There is one other totally wild way to do download the programming into your hardware. It is filled with paradoxes and potential gotchas, but when set correctly, you won't have to reboot your computer to download your programming.
This alternative method is to run Windows 98 (or its version of DOS) inside a VMWare virtual machine running inside Windows XP. (Vista untested. Sorry.)
Don't even ask me how this manages to work, but it does. Somehow, even though Windows XP won't allow for the direct control of the keyboard port by the Thrustmaster programming software, that very same software running inside Windows 98 or DOS inside a virtual machine running inside XP can. I just did a whole bunch of testing this morning, and it definately works with the FLCS + WCS. It probably works for the other classic Thrustmaster hardware too.
Amazingly the VMWare software you need is totally free. Windows 98 SE, however, is not, but you probably have access to an old Windows 98 SE installation CD if you look around / ask around / Google around hard enough. You may even have one sitting in a box of stuff that came with your old PC.
Here's the procedure:
First, download and install VMWare Server, which is a totally free software package for emulating computers within Windows. I myself use VMWare Workstation, which is a commercial product I reviewed earlier this year for CPU Magazine. Everything I've read says that VMWare Server and VMWare Workstation should work the same way for this.
Secondly, create a new virtual machine in VMWare. Give it 1GB of hard drive space, but it will use less when finished. Tell it you'll be installing Windows 98. Insert your Windows 98 SE CD (and/or boot floppy, if necessary - you can make one from the Win98 CD) , and install Windows 98 SE, which takes an hour or so. Then install the VMWare tools into that Win98 virtual machine (hint: pull down the VM menu and choose "Install VMWare Tools.") Optionally, download and install Internet Explorer 6 from Microsoft's web site, then run WindowsUpdate to get the 25 (or so) patches that are available to Windows 98 as of late 2006.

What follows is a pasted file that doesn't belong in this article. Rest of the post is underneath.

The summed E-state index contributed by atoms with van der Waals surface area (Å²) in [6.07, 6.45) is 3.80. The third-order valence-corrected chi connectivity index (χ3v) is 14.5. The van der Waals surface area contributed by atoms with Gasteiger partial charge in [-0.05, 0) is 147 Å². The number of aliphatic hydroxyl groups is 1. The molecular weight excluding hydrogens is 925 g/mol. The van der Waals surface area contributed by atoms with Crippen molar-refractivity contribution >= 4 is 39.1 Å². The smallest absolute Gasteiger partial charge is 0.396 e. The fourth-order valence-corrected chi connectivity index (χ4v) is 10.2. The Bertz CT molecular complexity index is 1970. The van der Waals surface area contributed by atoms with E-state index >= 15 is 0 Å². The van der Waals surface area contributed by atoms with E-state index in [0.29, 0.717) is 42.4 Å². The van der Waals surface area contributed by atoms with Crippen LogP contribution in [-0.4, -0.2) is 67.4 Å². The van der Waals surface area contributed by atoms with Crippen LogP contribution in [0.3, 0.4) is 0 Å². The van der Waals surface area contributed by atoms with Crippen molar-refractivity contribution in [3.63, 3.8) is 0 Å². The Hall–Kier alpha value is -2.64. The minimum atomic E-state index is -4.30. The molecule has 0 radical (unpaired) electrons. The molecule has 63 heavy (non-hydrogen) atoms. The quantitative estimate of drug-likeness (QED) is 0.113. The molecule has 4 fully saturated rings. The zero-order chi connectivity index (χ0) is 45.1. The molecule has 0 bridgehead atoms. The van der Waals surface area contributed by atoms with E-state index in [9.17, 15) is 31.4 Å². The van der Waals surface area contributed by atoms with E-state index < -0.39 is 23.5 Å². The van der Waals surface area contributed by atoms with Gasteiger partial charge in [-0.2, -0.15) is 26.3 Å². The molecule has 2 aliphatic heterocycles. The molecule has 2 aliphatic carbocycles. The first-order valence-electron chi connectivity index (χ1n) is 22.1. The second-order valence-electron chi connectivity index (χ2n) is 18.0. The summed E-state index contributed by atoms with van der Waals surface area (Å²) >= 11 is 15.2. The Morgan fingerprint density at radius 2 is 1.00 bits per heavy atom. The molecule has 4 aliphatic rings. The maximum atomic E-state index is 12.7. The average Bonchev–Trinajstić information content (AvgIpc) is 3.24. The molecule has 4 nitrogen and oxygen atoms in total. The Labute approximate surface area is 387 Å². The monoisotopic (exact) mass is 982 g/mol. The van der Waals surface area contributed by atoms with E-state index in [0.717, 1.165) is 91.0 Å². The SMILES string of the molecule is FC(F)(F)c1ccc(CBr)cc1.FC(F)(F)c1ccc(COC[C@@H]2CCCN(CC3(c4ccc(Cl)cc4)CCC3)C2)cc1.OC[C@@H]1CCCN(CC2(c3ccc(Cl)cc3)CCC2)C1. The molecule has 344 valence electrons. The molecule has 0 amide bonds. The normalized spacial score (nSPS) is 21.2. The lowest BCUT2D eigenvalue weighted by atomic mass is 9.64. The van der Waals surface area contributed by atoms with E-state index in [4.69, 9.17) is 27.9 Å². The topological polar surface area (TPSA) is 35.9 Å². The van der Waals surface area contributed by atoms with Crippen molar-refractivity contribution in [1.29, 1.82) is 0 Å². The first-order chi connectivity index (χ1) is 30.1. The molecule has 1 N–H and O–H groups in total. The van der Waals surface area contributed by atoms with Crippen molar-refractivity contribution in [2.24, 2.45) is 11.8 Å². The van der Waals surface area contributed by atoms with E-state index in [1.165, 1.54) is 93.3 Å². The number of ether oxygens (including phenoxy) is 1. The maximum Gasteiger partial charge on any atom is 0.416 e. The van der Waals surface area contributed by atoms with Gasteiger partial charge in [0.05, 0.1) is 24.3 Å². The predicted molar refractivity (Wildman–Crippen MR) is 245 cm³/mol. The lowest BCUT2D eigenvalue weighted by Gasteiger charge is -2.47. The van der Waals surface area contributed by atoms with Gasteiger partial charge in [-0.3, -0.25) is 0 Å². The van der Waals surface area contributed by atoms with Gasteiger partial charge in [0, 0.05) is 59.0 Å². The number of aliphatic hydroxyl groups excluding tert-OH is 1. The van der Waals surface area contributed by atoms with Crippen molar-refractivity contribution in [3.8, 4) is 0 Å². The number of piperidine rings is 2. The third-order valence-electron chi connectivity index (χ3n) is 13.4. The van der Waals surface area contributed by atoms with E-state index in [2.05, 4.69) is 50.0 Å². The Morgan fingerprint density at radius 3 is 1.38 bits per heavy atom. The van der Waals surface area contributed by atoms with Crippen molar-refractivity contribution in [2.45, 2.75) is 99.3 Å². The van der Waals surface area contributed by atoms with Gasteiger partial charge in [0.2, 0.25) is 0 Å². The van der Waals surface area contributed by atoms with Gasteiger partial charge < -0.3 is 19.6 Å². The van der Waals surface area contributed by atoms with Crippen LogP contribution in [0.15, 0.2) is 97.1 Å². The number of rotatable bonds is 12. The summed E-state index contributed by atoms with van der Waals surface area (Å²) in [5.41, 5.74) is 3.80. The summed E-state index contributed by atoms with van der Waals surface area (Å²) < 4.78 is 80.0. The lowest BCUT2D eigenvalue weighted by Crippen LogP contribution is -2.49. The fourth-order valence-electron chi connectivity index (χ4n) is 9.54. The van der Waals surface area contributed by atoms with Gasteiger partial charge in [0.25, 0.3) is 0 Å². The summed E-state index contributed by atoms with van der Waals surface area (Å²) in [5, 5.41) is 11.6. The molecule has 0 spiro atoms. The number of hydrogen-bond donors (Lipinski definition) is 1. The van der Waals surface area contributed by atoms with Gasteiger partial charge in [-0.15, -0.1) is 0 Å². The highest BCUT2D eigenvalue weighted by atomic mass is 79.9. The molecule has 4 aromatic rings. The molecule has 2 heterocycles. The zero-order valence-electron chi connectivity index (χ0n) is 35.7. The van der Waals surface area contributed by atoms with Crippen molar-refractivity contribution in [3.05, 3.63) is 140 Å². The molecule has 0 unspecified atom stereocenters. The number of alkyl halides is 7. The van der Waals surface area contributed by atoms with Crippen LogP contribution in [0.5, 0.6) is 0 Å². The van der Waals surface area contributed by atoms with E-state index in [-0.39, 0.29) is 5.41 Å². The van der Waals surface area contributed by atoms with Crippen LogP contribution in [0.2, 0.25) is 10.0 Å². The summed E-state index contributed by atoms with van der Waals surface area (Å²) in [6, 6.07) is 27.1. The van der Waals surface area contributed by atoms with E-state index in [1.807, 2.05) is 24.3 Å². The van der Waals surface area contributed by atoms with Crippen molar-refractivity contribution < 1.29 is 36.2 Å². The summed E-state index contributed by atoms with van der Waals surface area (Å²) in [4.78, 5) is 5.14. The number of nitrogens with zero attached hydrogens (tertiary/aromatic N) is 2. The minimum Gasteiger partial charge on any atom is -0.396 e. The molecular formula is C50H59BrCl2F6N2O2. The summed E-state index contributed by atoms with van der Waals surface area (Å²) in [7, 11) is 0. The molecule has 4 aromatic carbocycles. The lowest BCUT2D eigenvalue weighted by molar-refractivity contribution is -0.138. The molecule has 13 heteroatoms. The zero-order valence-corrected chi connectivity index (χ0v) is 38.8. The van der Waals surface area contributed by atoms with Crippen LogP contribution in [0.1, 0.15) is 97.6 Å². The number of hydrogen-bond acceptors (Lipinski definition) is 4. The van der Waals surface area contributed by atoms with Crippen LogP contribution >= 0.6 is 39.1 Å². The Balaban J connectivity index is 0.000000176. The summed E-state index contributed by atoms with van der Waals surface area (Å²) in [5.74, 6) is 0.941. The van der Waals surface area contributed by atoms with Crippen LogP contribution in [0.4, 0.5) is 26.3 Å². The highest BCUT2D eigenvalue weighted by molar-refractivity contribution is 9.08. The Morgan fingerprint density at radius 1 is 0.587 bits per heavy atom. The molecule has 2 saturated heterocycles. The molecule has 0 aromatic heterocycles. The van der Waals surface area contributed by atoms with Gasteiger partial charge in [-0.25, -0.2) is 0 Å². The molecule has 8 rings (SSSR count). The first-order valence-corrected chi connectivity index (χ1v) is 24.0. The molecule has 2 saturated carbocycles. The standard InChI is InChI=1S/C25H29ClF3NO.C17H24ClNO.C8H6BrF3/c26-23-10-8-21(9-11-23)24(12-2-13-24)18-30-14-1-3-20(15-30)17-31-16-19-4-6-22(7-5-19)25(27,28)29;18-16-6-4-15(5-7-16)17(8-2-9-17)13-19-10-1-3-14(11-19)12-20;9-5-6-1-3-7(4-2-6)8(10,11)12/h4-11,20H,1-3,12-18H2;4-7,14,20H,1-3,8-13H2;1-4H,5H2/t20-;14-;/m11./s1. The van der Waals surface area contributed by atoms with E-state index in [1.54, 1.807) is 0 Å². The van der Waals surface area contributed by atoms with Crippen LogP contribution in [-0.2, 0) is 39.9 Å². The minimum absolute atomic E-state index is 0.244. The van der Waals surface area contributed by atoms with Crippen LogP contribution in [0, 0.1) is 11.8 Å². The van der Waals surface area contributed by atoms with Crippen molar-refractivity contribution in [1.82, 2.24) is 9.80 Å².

Thirdly, download and install the DOS Thrustmaster software that corresponds to your hardware into Windows 98 (into C:\TM), as well as the Windows loaders that Bob Church created for either the F-16 FLCS or the F22-Pro. Optionally, download and install the Windows Thrustmaster software into Windows 98 also. (Hint: once you install the Windows loader, copy a shortcut of the EXE file to your Windows 98 desktop.)
Fourthly, to download your stick's programming in Windows 98, reboot and get to the Win98 desktop in the virtual machine. Open a File Explorer window. Drag and drop your programming file (a .B50 file for the FLCS) onto the desktop shortcut for the Windows loader (your corresponding .M50 file should be in the same directory as the .B50 file). The Windows loader opens. Follow the prompts, and after a few minutes, your stick is all programmed and ready to go. Don't touch any keyboard or mouse while this is going on!!! You may see your keyboard's NumLock, CapsLock, and ScrollLock lights blinking during programming - this is normal.
Alternatively, when booting Windows 98, hold down the left Control key, then choose option 6: "Boot to Safe Mode Command Prompt Only." This gets you a DOS C: prompt. Type "CD \TM" (without the quotes) and then "TM" (no quotes), and now you're in the good-old DOS Thrustmaster software. Download the file to the stick as normal. (Hint: if the programming is finished but the system is just sitting there apparently doing nothing, press any key on a connected USB keyboard or move your USB mouse slightly, and then you'll get a "All Finished" message.)